Fairfax writer, Alison Stewart recently travelled to Egypt and shares her luxury Scenic Special Stays.
The grand old historic hotels strewn like pearls along the Nile Valley owe much of their lustre to Egypt's archaeological and strategic significance. Giza's Mena House, Luxor's Winter Palace and Aswan's Old Cataract – all built to enable the pursuit of treasure after the Rosetta Stone's discovery in 1799 unlocked the mysteries of hieroglyphics – are treasures in themselves, linked inextricably to momentous events in the country's history.
Constructed for the late golden age of the Grand Tour, they were present for the unearthing of fabled antiquities such as Tutankhamun's tomb. They were there during the decline of the Ottoman Empire, the rise of British influence, the building of the Suez Canal, the declaration of the country as a sovereign kingdom, the strategic construction of the Aswan High Dam, the two World Wars, and the birth of the Arab Spring. They have welcomed kings and princes, fortune hunters, writers and politicians, celebrities and charlatans.
It's 25 minutes' drive to Giza through a chaotic traffic system, the workings of which are as mysterious as the Sphinx. Marriott Mena House on the edge of the Sahara is the most downstream of the Nile Valley's three gems.
It is only when we gather on the terrace for drinks and canapé, however, that the true significance of the Mena House's address – 6 Pyramids Road – becomes apparent. Rising majestically above us in startling proximity, the Great Pyramid of Khufu and its smaller brother, the Pyramid of Khafre.
Joining us on this terrace is a ghostly parade of the famous, the notorious and the noteworthy – Prince Albert Victor of Wales, Sir Arthur Conan Doyle, Winston Churchill, the future King George V and Queen Mary. Scenes from films such as Valley of the Kings and The Spy Who Loved Me were filmed here. Mena House carries a sombre antipodean link – Australian troops requisitioned the hotel during World War I and again in 1939, when it became a hospital for wounded troops.
Progressing upstream, we fly for one and a half hours to the ancient Egyptian capital of Luxor. Our resting place, the high Victorian Sofitel Winter Palace. French doors from my balcony open to the most romantic of vistas – the broad current of the Nile River, laced with lazy feluccas.
Across the fabled water is the equivalent of a gourmet feast – the tombs, temples and monuments of the West Bank Necropolis, including the Valley of the Kings and Valley of the Queens.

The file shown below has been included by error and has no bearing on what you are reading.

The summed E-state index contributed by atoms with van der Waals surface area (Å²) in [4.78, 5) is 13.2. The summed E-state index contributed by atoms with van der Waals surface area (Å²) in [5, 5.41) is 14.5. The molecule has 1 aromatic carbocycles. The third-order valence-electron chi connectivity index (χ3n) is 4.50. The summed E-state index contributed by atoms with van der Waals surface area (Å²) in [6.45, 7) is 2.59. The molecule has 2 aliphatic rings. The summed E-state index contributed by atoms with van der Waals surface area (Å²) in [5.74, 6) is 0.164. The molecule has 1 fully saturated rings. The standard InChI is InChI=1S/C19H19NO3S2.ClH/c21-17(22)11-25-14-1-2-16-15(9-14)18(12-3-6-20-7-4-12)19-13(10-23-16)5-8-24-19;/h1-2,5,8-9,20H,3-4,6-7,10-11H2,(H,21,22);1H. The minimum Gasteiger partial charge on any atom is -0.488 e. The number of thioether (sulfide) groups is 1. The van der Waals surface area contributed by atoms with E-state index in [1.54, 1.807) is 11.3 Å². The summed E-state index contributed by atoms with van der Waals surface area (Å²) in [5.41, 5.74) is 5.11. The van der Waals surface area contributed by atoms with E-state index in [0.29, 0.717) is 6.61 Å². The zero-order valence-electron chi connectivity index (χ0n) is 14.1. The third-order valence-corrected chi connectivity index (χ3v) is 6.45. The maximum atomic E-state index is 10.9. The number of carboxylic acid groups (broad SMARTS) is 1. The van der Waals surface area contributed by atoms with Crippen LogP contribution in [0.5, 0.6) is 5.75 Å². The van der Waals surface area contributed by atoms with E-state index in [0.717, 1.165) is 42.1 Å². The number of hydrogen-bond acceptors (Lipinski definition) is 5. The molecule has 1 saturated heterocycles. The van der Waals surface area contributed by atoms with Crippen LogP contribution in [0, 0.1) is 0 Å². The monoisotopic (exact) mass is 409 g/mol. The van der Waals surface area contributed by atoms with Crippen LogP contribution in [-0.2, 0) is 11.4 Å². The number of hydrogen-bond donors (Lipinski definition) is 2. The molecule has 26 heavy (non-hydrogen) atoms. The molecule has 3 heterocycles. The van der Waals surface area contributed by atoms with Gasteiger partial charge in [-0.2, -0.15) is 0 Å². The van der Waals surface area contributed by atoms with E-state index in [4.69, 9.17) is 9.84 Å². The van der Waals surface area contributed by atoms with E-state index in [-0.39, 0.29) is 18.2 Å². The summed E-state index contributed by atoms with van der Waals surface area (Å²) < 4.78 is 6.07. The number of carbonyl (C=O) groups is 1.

It was from the hotel's grand staircase that British archaeologist Howard Carter announced his discovery of the exquisitely preserved tomb of Tutankhamun. Again, there is a roll call of famous names.
Perhaps they enjoyed the afternoon tea ritual of Egypt's last king, King Farouk. Or dined on tender grilled lamb and chicken in the fragrant gardens.
Reluctantly we leave, sailing south along the Nile to Aswan's Sofitel Legend Old Cataract. We aren't disappointed. And the pleasure is to be found not only with the beautifully renovated historic hotel built on a buttress of pink granite overlooking the sacred river, Elephantine Island, Khnum Temple and the Aga Khan's tomb, but also with the town of Aswan.
Egypt's southernmost winter resort, 380 kilometres from the Sudanese border, inhabits a green sliver of Nile valley, shouldered by Nubian desert. Here, the desert stands in contrast to the tumble of frangipani, bougainvillea, mimosa, sycamore, African mahogany and flame trees.
The Old Cataract takes its name from the meeting of the river with the granite barrier that creates the Nile's first and northernmost cataract. A favourite place for the British aristocracy during colonial times, it was where Agatha Christie wrote Death on the Nile. A similar honour roll of guests stayed here, including Tsar Nicholas II, the Aga Khan III, Princess Diana, and that royal with an eye for indulgence, King Farouk.
Only a Scenic journey to Egypt are you lucky enough to experience all three of these lavish hotels.